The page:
Details of Disappearance
Zhang was last seen in Urbana, Illinois on June 9, 2017. In April, she had moved from her native China to attend the University of Illinois (UI) as a visiting scholar. She had gotten her master's degree in environmental engineering at Peking University and was researching photosynthesis and crop productivity in soybeans and corn at UI.
On the day of her disappearance, she was running late to a meeting to sign a lease with a landlord. She was sighted on surveillance footage near the B-4 parking garage on north Goodwin Avenue at 2:00 p.m. Zhang had just gotten off a bus when a black four-door Saturn Astra hatchback pulled up beside her. She had a brief conversation with the driver, then got into the vehicle. She has never been heard from again.
According to her fiance, a classmate from Peking University whom she planned to marry in October 2017, studying in the United States had been Zhang's longtime dream and she was enjoying herself there. She planned to complete her doctorate at UI, return to China and take a position as a university professor.
She was devoted to her family in China, and called her parents every Saturday. She had been accepted at several universities, but chose UI in part because their financial aid would mean she wouldn't be a burden on her working-class parents. In her spare time she enjoyed playing guitar and singing.
The driver of the car Zhang got into turned out to be Brendt Christensen, who had earned his master's degree in physics from UI in May of that year. Christensen claimed he let Zhang out of the car a few blocks away. His Saturn Astra was located on June 28, and on June 30, Christensen was charged in federal court with Zhang's kidnapping. A photo of him is posted with this case summary.
Authorities learned that on the day of Zhang's disappearance, someone matching Christensen's description had been driving around in a black Saturn Astra posing as a police officer, and this person attempted to lure at least one other woman into his car. The woman was suspicious and refused to get inside the vehicle.
A forensic examination of Christensen's phone revealed he had visited an online fetish forum called "Abduction 101" and subforums called "Perfect Abduction Fantasy" and "Planning a Kidnapping". Police also noticed he had cleaned his car's front passenger door more thoroughly than the other doors and thought he was trying to destroy evidence.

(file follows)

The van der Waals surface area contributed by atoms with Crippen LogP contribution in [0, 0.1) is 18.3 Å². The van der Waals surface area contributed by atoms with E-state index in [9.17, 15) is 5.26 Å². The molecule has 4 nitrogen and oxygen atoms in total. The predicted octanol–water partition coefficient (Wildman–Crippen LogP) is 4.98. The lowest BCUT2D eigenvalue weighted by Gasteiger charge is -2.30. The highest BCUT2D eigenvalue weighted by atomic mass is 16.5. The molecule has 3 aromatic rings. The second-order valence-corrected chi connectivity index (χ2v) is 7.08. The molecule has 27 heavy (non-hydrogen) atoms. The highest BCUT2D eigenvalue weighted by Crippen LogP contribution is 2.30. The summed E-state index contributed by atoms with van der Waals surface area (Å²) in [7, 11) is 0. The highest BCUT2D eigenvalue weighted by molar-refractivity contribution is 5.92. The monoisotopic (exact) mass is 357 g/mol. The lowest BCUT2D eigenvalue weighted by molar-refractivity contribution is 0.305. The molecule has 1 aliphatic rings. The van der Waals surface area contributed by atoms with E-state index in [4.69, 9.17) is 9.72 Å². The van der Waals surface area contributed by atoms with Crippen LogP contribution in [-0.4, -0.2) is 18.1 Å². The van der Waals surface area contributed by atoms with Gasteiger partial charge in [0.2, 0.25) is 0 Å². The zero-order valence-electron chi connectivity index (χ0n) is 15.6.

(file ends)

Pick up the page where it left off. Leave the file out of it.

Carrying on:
In October, Christensen was additionally charged with kidnapping resulting in death. The indictment said he acted "in an especially heinous, cruel or depraved manner, in that it involved torture or serious physical abuse to the victim." The prosecution is seeking the death penalty against him.
Christensen attended a vigil for Zhang at the UI campus on June 29, and so did his girlfriend, whom the police had convinced to start recording his conversations. She secretly recorded hours of his conversations and later turned them over to the FBI, who was by then investigating Zhang's disappearance.
At the vigil, Christensen talked about the sort of person that makes an "ideal victim." In another recording, he said he kidnapped Zhang and took her to his apartment, and that she "fought and resisted" him. He talked about how he had raped her, hit her in the head with a baseball bat, stabbed her in the neck and cut her head off. He also claimed he was a serial killer and that she was his thirteenth victim, and said she would never be found.
A cadaver dog detected the scent of human remains in the bathroom of Christensen's apartment. In spite of efforts to clean the bedroom with bleach and Drano, police found blood matching Zhang's DNA on the underside of the carpet underneath Christensen's bed, behind the baseboard of the bedroom wall, and on the mattress. They also found a baseball bat stained with Zhang's blood.
At Christensen's trial in June 2019, his defense admitted he'd killed Zhang, but disagreed with the prosecution as to how and why he did it. The FBI was unable to link Christensen to any unsolved crimes in spite of his claim of being a serial killer. His defense argued he was drunk when he made the recorded confession of murder to his girlfriend, and that he suffered from mental illness and should not be executed.
Christensen was convicted of murder. The prosecution had sought the death penalty, something Zhang's family also wanted, but the jury could not unanimously agree on what Christensen's sentence should be, so the judge sentenced him to life in prison.
Foul play is suspected in Zhang's case due to the circumstances involved.